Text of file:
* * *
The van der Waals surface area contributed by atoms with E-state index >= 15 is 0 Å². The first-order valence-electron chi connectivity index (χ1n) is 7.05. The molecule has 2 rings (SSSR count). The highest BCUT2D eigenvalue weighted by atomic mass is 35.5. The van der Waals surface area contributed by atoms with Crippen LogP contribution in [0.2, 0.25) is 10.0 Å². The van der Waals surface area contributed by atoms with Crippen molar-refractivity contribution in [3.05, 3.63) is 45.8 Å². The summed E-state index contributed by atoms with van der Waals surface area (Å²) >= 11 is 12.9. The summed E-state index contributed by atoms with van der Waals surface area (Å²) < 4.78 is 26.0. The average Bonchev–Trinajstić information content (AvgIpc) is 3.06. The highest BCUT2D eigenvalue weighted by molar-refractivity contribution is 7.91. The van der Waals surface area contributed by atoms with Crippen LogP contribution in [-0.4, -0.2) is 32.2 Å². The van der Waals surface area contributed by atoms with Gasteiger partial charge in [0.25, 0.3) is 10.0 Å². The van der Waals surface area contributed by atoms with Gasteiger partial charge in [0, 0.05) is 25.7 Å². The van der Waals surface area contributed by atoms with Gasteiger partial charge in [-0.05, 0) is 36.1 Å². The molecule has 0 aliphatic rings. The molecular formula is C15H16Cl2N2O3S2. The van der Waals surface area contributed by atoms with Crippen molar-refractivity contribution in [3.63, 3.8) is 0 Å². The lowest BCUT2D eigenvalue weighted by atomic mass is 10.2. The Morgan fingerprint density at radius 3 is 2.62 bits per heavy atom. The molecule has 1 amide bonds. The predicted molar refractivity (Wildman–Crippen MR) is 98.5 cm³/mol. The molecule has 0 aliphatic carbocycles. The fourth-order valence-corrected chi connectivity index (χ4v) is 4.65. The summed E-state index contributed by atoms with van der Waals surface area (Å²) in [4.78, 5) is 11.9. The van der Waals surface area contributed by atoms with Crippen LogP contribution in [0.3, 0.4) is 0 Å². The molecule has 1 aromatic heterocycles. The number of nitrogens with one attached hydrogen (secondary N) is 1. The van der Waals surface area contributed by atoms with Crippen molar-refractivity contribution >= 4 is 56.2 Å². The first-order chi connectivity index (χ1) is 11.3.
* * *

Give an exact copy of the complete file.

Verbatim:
The van der Waals surface area contributed by atoms with E-state index >= 15 is 0 Å². The first-order valence-electron chi connectivity index (χ1n) is 7.05. The molecule has 2 rings (SSSR count). The highest BCUT2D eigenvalue weighted by atomic mass is 35.5. The van der Waals surface area contributed by atoms with Crippen LogP contribution in [0.2, 0.25) is 10.0 Å². The van der Waals surface area contributed by atoms with Crippen molar-refractivity contribution in [3.05, 3.63) is 45.8 Å². The summed E-state index contributed by atoms with van der Waals surface area (Å²) >= 11 is 12.9. The summed E-state index contributed by atoms with van der Waals surface area (Å²) < 4.78 is 26.0. The average Bonchev–Trinajstić information content (AvgIpc) is 3.06. The highest BCUT2D eigenvalue weighted by molar-refractivity contribution is 7.91. The van der Waals surface area contributed by atoms with Crippen LogP contribution in [-0.4, -0.2) is 32.2 Å². The van der Waals surface area contributed by atoms with Gasteiger partial charge in [0.25, 0.3) is 10.0 Å². The van der Waals surface area contributed by atoms with Gasteiger partial charge in [0, 0.05) is 25.7 Å². The van der Waals surface area contributed by atoms with Gasteiger partial charge in [-0.05, 0) is 36.1 Å². The molecule has 0 aliphatic rings. The molecular formula is C15H16Cl2N2O3S2. The van der Waals surface area contributed by atoms with Crippen molar-refractivity contribution in [3.63, 3.8) is 0 Å². The lowest BCUT2D eigenvalue weighted by atomic mass is 10.2. The Morgan fingerprint density at radius 3 is 2.62 bits per heavy atom. The molecule has 1 amide bonds. The predicted molar refractivity (Wildman–Crippen MR) is 98.5 cm³/mol. The molecule has 0 aliphatic carbocycles. The fourth-order valence-corrected chi connectivity index (χ4v) is 4.65. The summed E-state index contributed by atoms with van der Waals surface area (Å²) in [4.78, 5) is 11.9. The van der Waals surface area contributed by atoms with Crippen LogP contribution in [0.3, 0.4) is 0 Å². The molecule has 1 aromatic heterocycles. The number of nitrogens with one attached hydrogen (secondary N) is 1. The van der Waals surface area contributed by atoms with Crippen molar-refractivity contribution >= 4 is 56.2 Å². The first-order chi connectivity index (χ1) is 11.3.